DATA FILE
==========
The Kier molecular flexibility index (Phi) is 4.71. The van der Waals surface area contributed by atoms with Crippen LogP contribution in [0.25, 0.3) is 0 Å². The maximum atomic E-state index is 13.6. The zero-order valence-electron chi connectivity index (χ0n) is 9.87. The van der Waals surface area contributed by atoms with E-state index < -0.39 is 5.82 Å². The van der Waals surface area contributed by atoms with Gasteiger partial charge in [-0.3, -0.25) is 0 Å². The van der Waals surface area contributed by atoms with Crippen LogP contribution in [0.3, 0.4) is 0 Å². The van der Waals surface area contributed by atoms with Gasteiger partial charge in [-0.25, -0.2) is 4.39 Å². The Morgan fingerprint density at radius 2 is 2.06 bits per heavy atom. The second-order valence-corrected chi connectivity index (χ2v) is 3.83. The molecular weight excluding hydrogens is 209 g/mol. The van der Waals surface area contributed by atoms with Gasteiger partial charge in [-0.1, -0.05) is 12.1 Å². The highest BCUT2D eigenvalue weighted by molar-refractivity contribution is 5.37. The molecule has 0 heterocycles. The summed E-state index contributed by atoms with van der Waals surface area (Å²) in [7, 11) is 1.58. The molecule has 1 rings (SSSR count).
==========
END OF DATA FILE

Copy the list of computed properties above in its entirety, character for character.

The Kier molecular flexibility index (Phi) is 4.71. The van der Waals surface area contributed by atoms with Crippen LogP contribution in [0.25, 0.3) is 0 Å². The maximum atomic E-state index is 13.6. The zero-order valence-electron chi connectivity index (χ0n) is 9.87. The van der Waals surface area contributed by atoms with E-state index < -0.39 is 5.82 Å². The van der Waals surface area contributed by atoms with Gasteiger partial charge in [-0.3, -0.25) is 0 Å². The van der Waals surface area contributed by atoms with Crippen LogP contribution in [0.3, 0.4) is 0 Å². The van der Waals surface area contributed by atoms with Gasteiger partial charge in [-0.25, -0.2) is 4.39 Å². The Morgan fingerprint density at radius 2 is 2.06 bits per heavy atom. The second-order valence-corrected chi connectivity index (χ2v) is 3.83. The molecular weight excluding hydrogens is 209 g/mol. The van der Waals surface area contributed by atoms with Gasteiger partial charge in [-0.1, -0.05) is 12.1 Å². The highest BCUT2D eigenvalue weighted by molar-refractivity contribution is 5.37. The molecule has 0 heterocycles. The summed E-state index contributed by atoms with van der Waals surface area (Å²) in [7, 11) is 1.58. The molecule has 1 rings (SSSR count).